Technology Trends

Carrier IQ: Collecting Data For Performance Only? Site Says Otherwise

A sample report from Carrier IQ’s website, plugging a product it calls “Experience Manager,” marketed as a service to allow telcos and phonemakers to “identify exactly how your customers interact with services and which ones they use. See which content they consume, even offline.”

Carrier IQ, the venture-backed Silicon Valley software maker on the hotseat now for alleged secret collection of mobile actions on some 140 million smartphones and tablets worldwide, keeps saying that the data it collects is just to help telcos and hardware makers track performance.

We find that odd.

Its site says something very different.

One of its products — it is called the Carrier IQ Insight Experience Manager — is designed to “provide a level of visibility into true customer  experience that was, previously unavailable in the mobile industry,” according to a data sheet on the Carrier IQ website.

 

It exhorts customers to “identify exactly how your customers interact with services and which ones they use. See which content they consume, even offline.”

The full datasheet for Experience Manager is here.

 

An excerpt:

 

Carrier IQ’s leading Mobile Service Intelligence technology, IQ Insight Experience Manager uses data directly from the mobile phone itself to give a precise view of how users interact with both their phones and the services delivered through them, even if the phone is not communicating with the network.

With user experience increasingly viewed as the key differentiator between mobile providers, IQ Insight enables you to align your business improvements with the things customers truly value.

Identify exactly how your customers interact with services and which ones they use. See which content they consume, even offline.

Identify problems in service delivery, including the inability to connect to the service at all. This actionable intelligence enables you to focus on critical quality and customer satisfaction issues.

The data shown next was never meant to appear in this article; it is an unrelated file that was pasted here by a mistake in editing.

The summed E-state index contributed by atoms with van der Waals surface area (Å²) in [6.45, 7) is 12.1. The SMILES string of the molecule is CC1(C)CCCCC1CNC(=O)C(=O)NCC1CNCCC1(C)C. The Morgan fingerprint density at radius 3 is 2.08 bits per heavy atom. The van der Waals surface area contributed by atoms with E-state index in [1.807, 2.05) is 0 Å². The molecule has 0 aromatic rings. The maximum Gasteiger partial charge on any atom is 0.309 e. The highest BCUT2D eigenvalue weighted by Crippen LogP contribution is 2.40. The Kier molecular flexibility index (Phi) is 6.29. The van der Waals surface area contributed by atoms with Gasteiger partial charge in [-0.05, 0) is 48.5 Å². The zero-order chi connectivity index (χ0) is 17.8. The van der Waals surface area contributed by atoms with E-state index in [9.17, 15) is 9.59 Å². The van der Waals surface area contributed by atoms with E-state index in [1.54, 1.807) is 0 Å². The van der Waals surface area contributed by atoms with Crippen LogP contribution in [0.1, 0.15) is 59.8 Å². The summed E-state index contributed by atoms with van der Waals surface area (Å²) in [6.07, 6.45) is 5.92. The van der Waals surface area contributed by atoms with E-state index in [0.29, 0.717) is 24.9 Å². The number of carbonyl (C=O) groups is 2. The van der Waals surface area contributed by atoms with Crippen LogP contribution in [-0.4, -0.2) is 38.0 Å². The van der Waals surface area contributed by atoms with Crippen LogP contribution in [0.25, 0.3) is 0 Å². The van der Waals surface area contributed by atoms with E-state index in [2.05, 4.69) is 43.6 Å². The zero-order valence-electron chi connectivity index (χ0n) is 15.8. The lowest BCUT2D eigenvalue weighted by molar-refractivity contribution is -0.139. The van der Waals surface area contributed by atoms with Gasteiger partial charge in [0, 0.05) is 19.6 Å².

Below is a sample report it generates — you can see that, in this case, the report is measuring relative app usage for email, photography and a myriad of other functions.

In October, Nielsen and Carrier IQ issued a press release of their intent to work together. I googled it — clicking on the link to Carrier IQ’s press release brings up a blank page.

Nielsen still has its version of the press release up, which announced a partnership between the two companies.

A spokesperson for Nielsen told aNewDomain the partnership with Carrier IQ is still on — but no work has begun.

“Nielsen and Carrier IQ announced an alliance in October 2011 to explore potential ways to measure mobile services, networks and devices, exclusively using opt-in panels and in accordance with Nielsen’s stringent privacy standards,” Marivi Lerdo de Tejada said, adding “to date, we continue to explore these opportunities, with neither any work for clients initiated, nor any panels created.”

 

 

 

 

 

 

 

Here is another sample report Carrier IQ purports Experience Manager generates for customers.

Take a close look.

 

Carrier IQ has not returned calls on its deal with Nielsen.

About the author

Gina Smith

Gina Smith

Gina Smith is a New York Times bestselling author and an award-winning journalist online, in print, radio and national TV. A former correspondent for ABC News, Gina is the co-founder and editorial director of aNewDomain Media. Email Gina at gina@anewdomain.net find her on Twitter @ginasmith888

  • Duane Craig

    I’m taking the wider view on this one though. There is no privacy and most of us just live under the delusion there is. Heck, who ever reads the privacy policies and then opts NOT to sign up for a new service, install an ap or turn on a new smartphone? Actually, who reads them at all? We want the stuff and we knowingly give up our privacy while deluding ourselves that companies really care about privacy. Cell phone makers will eventually run out of new features to add, just as PC makers have. With revenue declining from new phone sales they’re eventually going to need something else to sell. That could be data acquisition and its very timely delivery to marketers.